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C# Char Array Use

Char array. A char array stores string data. It is an alternative to using StringBuilder for creating string data quickly. We evaluate a solution using StringBuilder and compare it to an approach that uses character arrays.


Example. First we declare and assign the elements in new char array references. When you use the new operator to create a new char array, the execution engine in the Common Language Runtime allocates memory on the managed heap.

Note: Array elements are stored together in one block of memory. This reduces the overhead with storing separate objects.

And: Char is a value type so the value itself, not a reference, is stored in the storage location.

Char
C# program that declares char arrays

using System;

class Program
{
    static void Main()
    {
	char[] array1 = { 's', 'a', 'm' };
	char[] array2 = new char[] { 's', 'a', 'm' };
	char[] array3 = new char[3];
	array3[0] = 's';
	array3[1] = 'a';
	array3[2] = 'm';
	// Write total length:
	Console.WriteLine(array1.Length + array2.Length + array3.Length);
    }
}

Output

9


Example 2. Here we see that character arrays can be used to store character data such as letters or numbers. Here we append characters one-by-one to an array using the char data type. Remember that chars in the C# language are 2 bytes.

Next: Here is some example code where we replace StringBuilder with a char array. This often improves performance.

Example using char array, fast: C#

class Program
{
    static void Main()
    {
	// Use a new char array.
	char[] buffer = new char[100];
	for (int i = 0; i < 100; i++)
	{
	    buffer[i] = 'a';
	}
	string result = new string(buffer);
    }
}

Example using StringBuilder, slow: C#

using System.Text;

class Program
{
    static void Main()
    {
	// Declare new StringBuilder and append to it 100 times.
	StringBuilder builder = new StringBuilder(100);
	for (int i = 0; i < 100; i++)
	{
	    builder.Append('a');
	}
	string result = builder.ToString();
    }
}

Results

Char[] buffer:   255 ms [faster]
StringBuilder:  1804 ms
Notes:          Filling a buffer of characters if faster.
		Using StringBuilder is slower.

The first method uses char[]. The array is instantiated with the new char syntax, and this allocates 100 2-byte chars. We assign each index to the char we want to append. This example uses the new string constructor.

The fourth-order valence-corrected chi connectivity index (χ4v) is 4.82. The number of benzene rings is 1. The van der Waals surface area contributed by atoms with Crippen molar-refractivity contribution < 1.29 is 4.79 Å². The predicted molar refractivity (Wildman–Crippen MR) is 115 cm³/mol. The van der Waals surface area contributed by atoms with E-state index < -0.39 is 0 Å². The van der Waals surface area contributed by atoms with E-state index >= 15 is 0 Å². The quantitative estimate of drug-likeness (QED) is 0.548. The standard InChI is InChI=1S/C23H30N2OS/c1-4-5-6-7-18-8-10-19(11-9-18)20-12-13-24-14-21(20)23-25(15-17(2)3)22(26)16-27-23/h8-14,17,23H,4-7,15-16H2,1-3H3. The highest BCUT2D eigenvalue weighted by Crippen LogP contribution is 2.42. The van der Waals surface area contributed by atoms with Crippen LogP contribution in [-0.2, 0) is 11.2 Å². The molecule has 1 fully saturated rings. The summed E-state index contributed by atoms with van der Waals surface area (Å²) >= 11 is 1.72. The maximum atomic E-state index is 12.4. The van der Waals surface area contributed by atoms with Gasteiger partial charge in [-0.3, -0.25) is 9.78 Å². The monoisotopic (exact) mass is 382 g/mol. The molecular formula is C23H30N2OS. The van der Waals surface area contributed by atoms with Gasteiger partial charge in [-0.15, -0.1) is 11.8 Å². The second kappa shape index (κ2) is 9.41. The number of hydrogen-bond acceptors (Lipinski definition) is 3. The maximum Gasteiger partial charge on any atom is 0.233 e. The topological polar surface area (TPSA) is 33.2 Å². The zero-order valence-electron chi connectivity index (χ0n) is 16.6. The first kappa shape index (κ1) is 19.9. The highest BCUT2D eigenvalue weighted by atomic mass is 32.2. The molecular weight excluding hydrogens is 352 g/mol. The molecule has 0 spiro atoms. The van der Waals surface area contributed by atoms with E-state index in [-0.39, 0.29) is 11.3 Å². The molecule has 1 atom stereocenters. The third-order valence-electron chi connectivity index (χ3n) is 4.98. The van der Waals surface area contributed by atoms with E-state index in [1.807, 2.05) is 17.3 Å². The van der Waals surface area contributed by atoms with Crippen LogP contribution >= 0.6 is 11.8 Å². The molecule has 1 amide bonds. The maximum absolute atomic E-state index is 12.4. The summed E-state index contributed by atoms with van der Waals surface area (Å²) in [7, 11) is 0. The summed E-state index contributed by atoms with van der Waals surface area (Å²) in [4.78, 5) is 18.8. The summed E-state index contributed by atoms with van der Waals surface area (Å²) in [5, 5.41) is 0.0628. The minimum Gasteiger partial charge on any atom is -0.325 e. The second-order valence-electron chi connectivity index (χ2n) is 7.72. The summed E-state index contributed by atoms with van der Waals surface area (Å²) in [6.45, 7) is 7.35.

String Constructor

Tip: The biggest advantage the StringBuilder method has is that you could keep appending items to the buffer after the 100th char.

StringBuilder

Benchmark. Char arrays are faster because they don't have as many features. StringBuilder handles many cases and has many methods. It is easy to use and a great optimization, but it is far slower in simple cases. This can help in real programs.

Note: I used char arrays as an improvement in the alphanumeric sorting algorithm. This improved performance.

Alphanumeric Sorting

Result: Char arrays can be around seven times faster on certain tasks. Char buffers have a big performance advantage.


Discussion. Using char arrays allows you to use more lower-level algorithms with greater performance. The char array code forces me to have more "coding discipline." It is more exact if you can enforce the constraints of char arrays.

Note: StringBuilder could have extra chars appended, but the char array wouldn't allow that.

Therefore: The IndexOutOfRangeException that would be thrown is useful for debugging the algorithm.

IndexOutOfRangeException

Summary. We saw that using char arrays is better when you know in advance the number of characters. StringBuilder is fast and useful, but using char arrays is sometimes more appropriate. Using an array may also encourage higher-quality code.

Review: We considered the differences between character arrays and collection-based methods for storing text data.